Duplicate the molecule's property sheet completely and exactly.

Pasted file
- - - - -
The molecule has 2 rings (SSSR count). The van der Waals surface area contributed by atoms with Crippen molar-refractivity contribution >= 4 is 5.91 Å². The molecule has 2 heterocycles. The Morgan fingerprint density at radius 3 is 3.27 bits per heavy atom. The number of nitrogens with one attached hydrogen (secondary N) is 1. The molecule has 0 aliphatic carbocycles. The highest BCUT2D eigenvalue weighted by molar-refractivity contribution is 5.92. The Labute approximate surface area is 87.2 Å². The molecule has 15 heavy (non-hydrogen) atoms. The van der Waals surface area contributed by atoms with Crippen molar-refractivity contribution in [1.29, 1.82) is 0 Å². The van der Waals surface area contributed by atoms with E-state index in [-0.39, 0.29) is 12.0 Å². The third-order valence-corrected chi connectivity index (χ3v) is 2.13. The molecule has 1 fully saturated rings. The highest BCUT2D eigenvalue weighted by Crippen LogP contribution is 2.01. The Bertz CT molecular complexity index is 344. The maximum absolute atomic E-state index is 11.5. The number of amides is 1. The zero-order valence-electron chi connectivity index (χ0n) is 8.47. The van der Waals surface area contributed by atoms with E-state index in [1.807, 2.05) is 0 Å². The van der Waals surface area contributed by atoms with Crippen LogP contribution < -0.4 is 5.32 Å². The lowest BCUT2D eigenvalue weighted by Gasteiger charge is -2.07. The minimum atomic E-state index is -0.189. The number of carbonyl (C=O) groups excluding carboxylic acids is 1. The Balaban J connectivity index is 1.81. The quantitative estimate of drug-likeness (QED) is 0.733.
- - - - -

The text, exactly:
The molecule has 2 rings (SSSR count). The van der Waals surface area contributed by atoms with Crippen molar-refractivity contribution >= 4 is 5.91 Å². The molecule has 2 heterocycles. The Morgan fingerprint density at radius 3 is 3.27 bits per heavy atom. The number of nitrogens with one attached hydrogen (secondary N) is 1. The molecule has 0 aliphatic carbocycles. The highest BCUT2D eigenvalue weighted by molar-refractivity contribution is 5.92. The Labute approximate surface area is 87.2 Å². The molecule has 15 heavy (non-hydrogen) atoms. The van der Waals surface area contributed by atoms with Crippen molar-refractivity contribution in [1.29, 1.82) is 0 Å². The van der Waals surface area contributed by atoms with E-state index in [-0.39, 0.29) is 12.0 Å². The third-order valence-corrected chi connectivity index (χ3v) is 2.13. The molecule has 1 fully saturated rings. The highest BCUT2D eigenvalue weighted by Crippen LogP contribution is 2.01. The Bertz CT molecular complexity index is 344. The maximum absolute atomic E-state index is 11.5. The number of amides is 1. The zero-order valence-electron chi connectivity index (χ0n) is 8.47. The van der Waals surface area contributed by atoms with E-state index in [1.807, 2.05) is 0 Å². The van der Waals surface area contributed by atoms with Crippen LogP contribution < -0.4 is 5.32 Å². The lowest BCUT2D eigenvalue weighted by Gasteiger charge is -2.07. The minimum atomic E-state index is -0.189. The number of carbonyl (C=O) groups excluding carboxylic acids is 1. The Balaban J connectivity index is 1.81. The quantitative estimate of drug-likeness (QED) is 0.733.